5. fodigger

    fodigger

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    Looks like you got some good suggestions from lynne on areas to look into. I like the idea and think that there is a need out there for that type of job. Very often you have your dessert just put on a plate and served lacking any presentation at all. As to weither there are any desserts you need I don't know. There are alot of quality(compared to what they used to be) frozen desserts out there that allow even the non-baker to put out a presentable product, although the final touches are still missing. The problem w/ alot of these items is that you have a portion cost approuching(sp) $2.00 or more. That being said if you could teach a lower cost better looking, tasting etc. product that would be good.
    In the spirit of "what's in it for me" you would have to show the operartor how they could increase sales and lower the cost of those sales. I think that $250 for the day would be fair w/ maybe follow-up classes for say $175-$200 for the folks who value your service and want to continue as a inservice program. By the way I think Lynnes idea of the portfolio was great. Good luck
     
  6. w.debord

    w.debord

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    Well that sounds like a lead/idea to think about: teach simple desserts that come in under $2.00 a portion and look great. There's tons of desserts that can fill that description.

    Where can I find figures that show me averages on overhead, labor etc... so I could cost desserts out using 'established' numbers? This info. must be in one of the NRA magazines right? Pastry Art and design just published their annual state of the industry issue so I can get some numbers there on what's already happening. Which publication and which month will I find this info on restaurants?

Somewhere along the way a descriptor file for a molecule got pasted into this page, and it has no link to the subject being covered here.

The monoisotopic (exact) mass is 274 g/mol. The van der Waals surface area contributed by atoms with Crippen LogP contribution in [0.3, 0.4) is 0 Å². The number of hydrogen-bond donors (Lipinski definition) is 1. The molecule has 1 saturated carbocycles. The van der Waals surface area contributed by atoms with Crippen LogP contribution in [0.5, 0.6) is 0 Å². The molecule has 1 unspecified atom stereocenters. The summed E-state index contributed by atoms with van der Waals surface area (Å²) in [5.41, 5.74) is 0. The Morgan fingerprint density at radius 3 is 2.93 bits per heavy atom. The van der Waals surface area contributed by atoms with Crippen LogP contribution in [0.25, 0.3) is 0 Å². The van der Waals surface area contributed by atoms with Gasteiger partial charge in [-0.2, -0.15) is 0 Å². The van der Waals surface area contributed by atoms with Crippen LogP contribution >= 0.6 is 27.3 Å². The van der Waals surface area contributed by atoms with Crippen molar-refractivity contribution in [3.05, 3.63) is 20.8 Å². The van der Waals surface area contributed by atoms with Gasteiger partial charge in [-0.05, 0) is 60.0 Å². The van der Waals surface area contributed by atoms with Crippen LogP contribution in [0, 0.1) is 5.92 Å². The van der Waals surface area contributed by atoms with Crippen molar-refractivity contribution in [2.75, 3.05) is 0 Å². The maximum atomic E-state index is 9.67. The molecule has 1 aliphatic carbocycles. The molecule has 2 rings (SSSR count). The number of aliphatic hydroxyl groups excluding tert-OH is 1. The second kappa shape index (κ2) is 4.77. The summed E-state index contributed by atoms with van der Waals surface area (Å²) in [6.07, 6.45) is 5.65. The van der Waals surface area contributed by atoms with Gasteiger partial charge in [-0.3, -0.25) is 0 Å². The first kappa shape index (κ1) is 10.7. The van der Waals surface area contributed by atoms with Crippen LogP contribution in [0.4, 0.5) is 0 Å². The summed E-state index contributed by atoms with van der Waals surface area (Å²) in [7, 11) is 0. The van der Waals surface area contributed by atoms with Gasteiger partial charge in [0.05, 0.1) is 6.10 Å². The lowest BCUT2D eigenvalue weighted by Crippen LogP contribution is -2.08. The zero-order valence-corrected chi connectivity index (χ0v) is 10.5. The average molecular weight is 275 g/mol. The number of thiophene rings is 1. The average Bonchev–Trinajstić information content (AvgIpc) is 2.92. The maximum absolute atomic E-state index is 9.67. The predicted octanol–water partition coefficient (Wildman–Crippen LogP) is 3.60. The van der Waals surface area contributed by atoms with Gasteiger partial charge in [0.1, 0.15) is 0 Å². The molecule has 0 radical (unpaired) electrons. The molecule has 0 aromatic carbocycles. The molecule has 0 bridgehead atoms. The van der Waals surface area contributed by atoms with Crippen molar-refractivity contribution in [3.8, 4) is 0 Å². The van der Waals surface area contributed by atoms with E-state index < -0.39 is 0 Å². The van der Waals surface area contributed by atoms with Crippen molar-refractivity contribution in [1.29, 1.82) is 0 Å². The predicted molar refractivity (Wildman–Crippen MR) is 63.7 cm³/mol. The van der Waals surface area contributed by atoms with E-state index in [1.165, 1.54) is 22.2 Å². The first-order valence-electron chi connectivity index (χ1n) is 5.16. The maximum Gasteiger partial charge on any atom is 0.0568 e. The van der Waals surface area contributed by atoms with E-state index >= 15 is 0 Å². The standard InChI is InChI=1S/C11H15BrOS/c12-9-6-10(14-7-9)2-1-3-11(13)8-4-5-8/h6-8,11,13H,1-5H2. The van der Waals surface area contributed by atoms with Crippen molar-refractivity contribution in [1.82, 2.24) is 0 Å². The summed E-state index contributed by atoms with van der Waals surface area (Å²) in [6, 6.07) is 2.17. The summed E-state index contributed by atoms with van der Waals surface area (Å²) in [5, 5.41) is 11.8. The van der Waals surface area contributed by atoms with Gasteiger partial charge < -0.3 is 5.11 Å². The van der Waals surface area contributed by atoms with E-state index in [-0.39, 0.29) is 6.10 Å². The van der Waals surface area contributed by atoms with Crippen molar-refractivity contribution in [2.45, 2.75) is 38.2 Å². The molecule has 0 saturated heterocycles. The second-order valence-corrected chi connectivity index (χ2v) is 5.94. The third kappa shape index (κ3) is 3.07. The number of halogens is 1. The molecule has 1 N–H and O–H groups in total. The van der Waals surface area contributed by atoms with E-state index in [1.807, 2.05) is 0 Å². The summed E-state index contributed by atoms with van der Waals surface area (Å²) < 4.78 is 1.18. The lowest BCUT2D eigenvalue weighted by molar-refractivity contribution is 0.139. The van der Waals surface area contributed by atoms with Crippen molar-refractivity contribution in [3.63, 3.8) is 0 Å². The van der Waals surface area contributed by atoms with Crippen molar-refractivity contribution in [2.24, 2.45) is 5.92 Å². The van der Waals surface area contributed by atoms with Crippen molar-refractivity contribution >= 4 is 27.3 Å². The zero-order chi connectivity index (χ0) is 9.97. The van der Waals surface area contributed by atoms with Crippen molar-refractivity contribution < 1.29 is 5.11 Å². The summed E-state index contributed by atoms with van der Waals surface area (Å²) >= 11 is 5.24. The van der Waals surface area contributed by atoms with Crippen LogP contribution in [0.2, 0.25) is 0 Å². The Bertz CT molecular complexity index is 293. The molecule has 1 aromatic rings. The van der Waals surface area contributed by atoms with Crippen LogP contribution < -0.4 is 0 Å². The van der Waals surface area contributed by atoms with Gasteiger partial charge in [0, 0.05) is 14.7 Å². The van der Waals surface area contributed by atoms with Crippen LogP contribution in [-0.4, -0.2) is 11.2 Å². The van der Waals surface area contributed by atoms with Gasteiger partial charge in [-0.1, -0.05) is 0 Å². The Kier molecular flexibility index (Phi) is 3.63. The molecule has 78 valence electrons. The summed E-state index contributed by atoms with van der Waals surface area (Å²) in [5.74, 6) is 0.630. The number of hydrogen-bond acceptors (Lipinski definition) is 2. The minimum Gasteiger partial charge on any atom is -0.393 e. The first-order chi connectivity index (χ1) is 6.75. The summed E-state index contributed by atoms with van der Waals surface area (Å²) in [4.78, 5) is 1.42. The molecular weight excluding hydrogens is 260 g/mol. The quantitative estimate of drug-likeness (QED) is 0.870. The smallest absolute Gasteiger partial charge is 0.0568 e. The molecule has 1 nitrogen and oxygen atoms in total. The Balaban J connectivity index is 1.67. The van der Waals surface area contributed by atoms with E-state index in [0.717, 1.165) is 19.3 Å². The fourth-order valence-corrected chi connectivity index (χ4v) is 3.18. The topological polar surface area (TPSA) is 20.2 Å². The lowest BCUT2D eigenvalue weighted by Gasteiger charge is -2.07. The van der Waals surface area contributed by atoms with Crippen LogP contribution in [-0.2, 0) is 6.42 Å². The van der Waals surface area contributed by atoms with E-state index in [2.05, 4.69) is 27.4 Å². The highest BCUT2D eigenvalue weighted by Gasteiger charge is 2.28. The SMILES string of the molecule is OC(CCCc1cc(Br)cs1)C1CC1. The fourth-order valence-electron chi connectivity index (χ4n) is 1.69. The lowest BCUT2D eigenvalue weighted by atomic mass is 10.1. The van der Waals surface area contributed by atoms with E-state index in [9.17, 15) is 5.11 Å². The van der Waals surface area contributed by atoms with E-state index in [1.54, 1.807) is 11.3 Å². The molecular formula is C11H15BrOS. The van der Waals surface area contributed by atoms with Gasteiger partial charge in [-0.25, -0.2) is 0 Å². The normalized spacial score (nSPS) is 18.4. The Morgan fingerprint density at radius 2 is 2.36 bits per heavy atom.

Although I would be open if something like this did work out for me full time. At this moment I think of this as a slow sesson source of income. Which leads me to my next question.

    When's the best time to approach different types of restaurant businesses?

    For instance: At clubs June thru November are too busy. Their best to approach in Winter....Jan. thru opening day.

    Caterers are much like clubs and are too busy Jun to Jan. So I wouldn't approach them until mid. Jan to May.

    Restaurants? When?

    B & B's?

    Other businesses...?

    P.S. Thank you, great ideas! There actually is a baking book that shows comparisions updating presentations "Neo Classical Desserts" (which is too advanced for non-pastry) but I know exactly what you mean.

    I was thinking it would be neat to come in a week or two before a scheduled 'sesson' and photograph their desserts plated as is. Then come back with 3 plating opt. per dessert drawn out (I'm an artist too so that's cheap for me) then let them pick which desgin they like. Demo that. Spend the rest of my time making sure they can do it with-out me. Photograph the new look for their and my records.
    I never thought about larger groups....

    I think it's important to work their enviroment, for customer satisfaction I have to know if theirs a problem in their ovens or sheet pans that would prevent their person from suceeding. (As a caterer) I saw how much equpiment varies, also varies in accuracy. For instance bakers dial down 25 to 50 degrees when using convection ovens because the fan speeds up the baking. You also have to weight down parchment edges if your fan moves air too much....
    You also can't stencil on warped pans and get a decent result. But cooks don't always understand these factors.
     
  7. shroomgirl

    shroomgirl

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    Wendy~you are talking about alot of work...coming in and photographing pre conference, working up recipes, drawing revised desserts, then teaching for a 4hour-day shift.....$150-250 for this...think of an hourly rate and then start adding up your costs and hours...Think of the benefits to the restaurant and sell that aspect. I think your going in low....fyi I get $150-175 for a class that someone else sells and markets, pays for the product, has an assitant to help me, prints recipes all for 21/2-3 hour class.
     
  8. shroomgirl

    shroomgirl

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    The Fancy Food show is at the McCormick Center in the late Spring....I go to the pre conf. classes....this seems like a good one for that venue, alot of local and regional people come to it.
    So then the questions are how to you give a talk and not give away what your trying to sell....
    Michael Roman has a variety of talks....he uses overheads and sells his catering book, consulting services and newsletter.
    It's good to have a couple of talks "in the can" before getting on the circuit.
     
  9. w.debord

    w.debord